POW (Produce On Wheels) already exists. Meet me at Maynard’s already exists. Many services and businesses exist, and Miracle Mile could benefit from these services and businesses as well!

We just need money to buy the Bowl from the County… $2.65 million, which we can do… if everyone in Tucson chipped in $3/each. 🙂 A community center for each of us and all of us.

Please donate if you can, and share our gofundme page:

www.gofundme.com/savegoldenpinlanes (now disabled)

Learn more about Save Golden Pin Lanes at

www.feliciachew.com/savegoldenpinlanes and www.facebook.com/savegoldenpinlanes


Bernie’s Platform Is Applicable in Governments Large and Small


Bernie’s platform (http://www.berniesanders.com/issues) is holistic… unfortunately it is rejected because he is “too old, too white, too male.”

We should remember there is more than one way to reach a goal.  Practices should reflect ones that are acceptable to each of us and all of us.

We must suspend disbelief, think outside of the box, and have vision and courage to try something new. – http://www.feliciachew.com/pimaissues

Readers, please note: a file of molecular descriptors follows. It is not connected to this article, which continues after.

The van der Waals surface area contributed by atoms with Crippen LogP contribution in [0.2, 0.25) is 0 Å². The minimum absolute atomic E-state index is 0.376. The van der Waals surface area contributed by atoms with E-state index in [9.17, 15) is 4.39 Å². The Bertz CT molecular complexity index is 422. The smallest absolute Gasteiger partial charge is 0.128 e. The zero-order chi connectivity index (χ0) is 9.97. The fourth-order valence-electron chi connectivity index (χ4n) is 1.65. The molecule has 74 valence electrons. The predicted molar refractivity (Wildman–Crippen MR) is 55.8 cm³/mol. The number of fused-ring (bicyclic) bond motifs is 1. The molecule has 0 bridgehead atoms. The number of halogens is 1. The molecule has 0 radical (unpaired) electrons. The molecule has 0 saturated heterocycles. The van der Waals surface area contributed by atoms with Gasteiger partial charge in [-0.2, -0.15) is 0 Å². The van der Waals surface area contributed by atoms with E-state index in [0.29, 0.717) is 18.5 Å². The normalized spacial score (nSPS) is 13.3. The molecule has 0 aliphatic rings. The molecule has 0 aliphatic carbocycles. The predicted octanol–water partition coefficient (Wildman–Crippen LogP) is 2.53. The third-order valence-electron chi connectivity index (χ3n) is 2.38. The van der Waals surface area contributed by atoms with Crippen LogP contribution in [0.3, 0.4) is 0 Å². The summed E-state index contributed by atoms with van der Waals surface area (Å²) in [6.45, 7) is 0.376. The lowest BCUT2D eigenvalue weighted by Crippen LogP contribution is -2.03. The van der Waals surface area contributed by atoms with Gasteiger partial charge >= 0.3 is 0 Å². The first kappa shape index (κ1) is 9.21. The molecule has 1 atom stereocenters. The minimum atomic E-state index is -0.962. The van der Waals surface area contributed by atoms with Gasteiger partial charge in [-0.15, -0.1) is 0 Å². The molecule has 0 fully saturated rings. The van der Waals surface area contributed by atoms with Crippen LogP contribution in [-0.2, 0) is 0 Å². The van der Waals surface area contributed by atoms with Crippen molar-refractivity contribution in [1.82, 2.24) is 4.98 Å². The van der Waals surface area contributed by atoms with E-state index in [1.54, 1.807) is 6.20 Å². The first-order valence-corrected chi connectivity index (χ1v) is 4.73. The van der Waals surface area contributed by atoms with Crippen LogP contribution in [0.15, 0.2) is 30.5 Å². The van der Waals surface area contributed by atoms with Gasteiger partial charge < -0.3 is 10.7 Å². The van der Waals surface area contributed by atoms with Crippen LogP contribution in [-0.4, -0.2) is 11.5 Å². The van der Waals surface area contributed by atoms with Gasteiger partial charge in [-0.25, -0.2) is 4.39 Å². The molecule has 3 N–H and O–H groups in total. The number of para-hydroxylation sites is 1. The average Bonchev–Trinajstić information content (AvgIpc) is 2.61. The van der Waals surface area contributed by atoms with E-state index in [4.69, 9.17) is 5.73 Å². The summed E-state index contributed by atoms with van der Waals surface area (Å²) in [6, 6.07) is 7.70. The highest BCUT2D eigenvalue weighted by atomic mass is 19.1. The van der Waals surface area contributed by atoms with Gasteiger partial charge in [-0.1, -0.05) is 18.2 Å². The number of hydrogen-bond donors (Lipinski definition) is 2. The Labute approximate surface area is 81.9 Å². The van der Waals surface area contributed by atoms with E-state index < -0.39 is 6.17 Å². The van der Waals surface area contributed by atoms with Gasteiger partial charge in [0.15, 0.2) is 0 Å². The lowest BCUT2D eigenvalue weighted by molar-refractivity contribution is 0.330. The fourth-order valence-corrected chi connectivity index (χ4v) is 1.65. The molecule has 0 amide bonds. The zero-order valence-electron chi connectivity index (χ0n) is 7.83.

Universal Healthcare.  People need to be in good health to be productive to their communities.

Free/Affordable Public College.  People need space, time, and opportunity to #think and understand their own, and others’, perceptions and beliefs so they do not respond from pure emotion/crisis.

Transform our energy system.   If we do not change current energy practices, we will use up all of our natural resources, and our planet will die.

Overturn Citizens United.  CU allows corporations to unfairly influence elections with vast sums of money few individuals can match, distorting the public debate, and potentially leading to corruption or the appearance of corruption. – https://represent.us/action/citizens-united-2-2/

Raise the minimum wage to $15.  And allow small businesses to have partnerships which allow them to use alternative forms of compensation.

End the war on drugs.  Fund drug treatment programs and drug awareness programs instead.  Allow criminals to be processed as criminals, and allow sentencing to include comprehensive services for criminals to escape criminal addiction.